Sir Gawain and the Green Knight is a masterpiece of medieval English literature and one of the finest Arthurian tales in any language. Though its ingenious plotting and verbal artistry continue to dazzle readers, it is written in a challenging regional dialect and uses many words that were already archaic when the poem was written in the late fourteenth century. This edition is designed to make the poem, in its original Middle English, accessible to students and general readers.
Following standards adopted for editing other Middle English poets, the edition lightly normalizes spellings to make words more recognizable for a modern audience. Extensive marginal glossing of difficult words, thorough on-page explanatory notes, and a comprehensive glossary offer further support for readers. The historical appendices include other examples of medieval romance from France and Britain.
|Publisher:||Penguin Publishing Group|
|Product dimensions:||4.10(w) x 6.70(h) x 0.60(d)|
|Age Range:||18 Years|
About the Author
Paul Battles is Professor of English at Hanover College.
Table of Contents
Acknowledgements Introduction A Note on the Text
Sir Gawain and the Green Knight Appendix A: From Caradoc Appendix B: The Story of the False Guenevere and Bertelay Appendix C: From The Knight with the Sword Appendix D: From Edward of Norwich, Second Duke of York, The Master of Game Glossary Select Bibliography and Works Cited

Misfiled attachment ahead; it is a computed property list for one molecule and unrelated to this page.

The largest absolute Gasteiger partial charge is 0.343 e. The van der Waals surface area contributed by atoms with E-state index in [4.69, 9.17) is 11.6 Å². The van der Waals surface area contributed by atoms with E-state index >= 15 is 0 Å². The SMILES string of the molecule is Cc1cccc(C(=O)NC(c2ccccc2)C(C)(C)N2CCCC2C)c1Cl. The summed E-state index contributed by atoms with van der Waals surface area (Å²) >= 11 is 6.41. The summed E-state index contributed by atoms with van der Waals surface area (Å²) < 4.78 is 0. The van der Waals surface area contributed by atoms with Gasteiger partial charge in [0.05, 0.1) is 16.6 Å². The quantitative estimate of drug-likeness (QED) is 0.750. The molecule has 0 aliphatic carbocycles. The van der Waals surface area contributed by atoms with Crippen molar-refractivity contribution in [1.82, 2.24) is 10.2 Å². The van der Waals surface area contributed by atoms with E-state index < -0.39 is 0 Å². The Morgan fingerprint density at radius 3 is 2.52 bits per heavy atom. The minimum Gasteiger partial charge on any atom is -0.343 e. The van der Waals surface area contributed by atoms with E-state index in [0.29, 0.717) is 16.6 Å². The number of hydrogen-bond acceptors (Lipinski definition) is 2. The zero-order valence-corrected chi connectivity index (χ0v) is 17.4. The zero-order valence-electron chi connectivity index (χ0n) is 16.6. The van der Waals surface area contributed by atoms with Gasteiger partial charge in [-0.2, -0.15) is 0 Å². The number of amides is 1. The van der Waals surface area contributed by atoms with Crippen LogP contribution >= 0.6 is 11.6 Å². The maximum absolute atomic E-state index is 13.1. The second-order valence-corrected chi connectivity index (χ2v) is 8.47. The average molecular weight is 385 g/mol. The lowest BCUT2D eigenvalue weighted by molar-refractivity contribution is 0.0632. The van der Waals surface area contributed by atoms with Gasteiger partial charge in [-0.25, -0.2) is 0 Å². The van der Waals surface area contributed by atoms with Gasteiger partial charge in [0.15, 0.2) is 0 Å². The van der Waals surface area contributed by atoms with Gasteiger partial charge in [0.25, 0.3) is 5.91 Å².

Most Helpful Customer Reviews
First off i would like to say that the book, though hard to understand due to the syntax, was thoroughly interesting and kept you always on edge. Just when you think all is well, a man dares someone to chop his head off, and gets just that. What amazes me the most about this book is how each heroic character moves as if he is a god venturing through the land. Everyone is brought to life in "Sir Gawain And The Green Night." I recommend this book to anyone with an interest with classic 15th century literature as it gives off the same vibe of Beowulf and Ironclad.
This relatively short medieval poem is written in lyrical verse with interesting structure that is quite readable. A take on Arthurian legend that is often light-hearted, but there is some blood. The main plot device is a beheading, after all. Not to mention Sir Gawain's temptation by the Lady of the castle in which he takes in lodging over the Christmas holiday. Juicy.
I'm completely satisfied with my purchase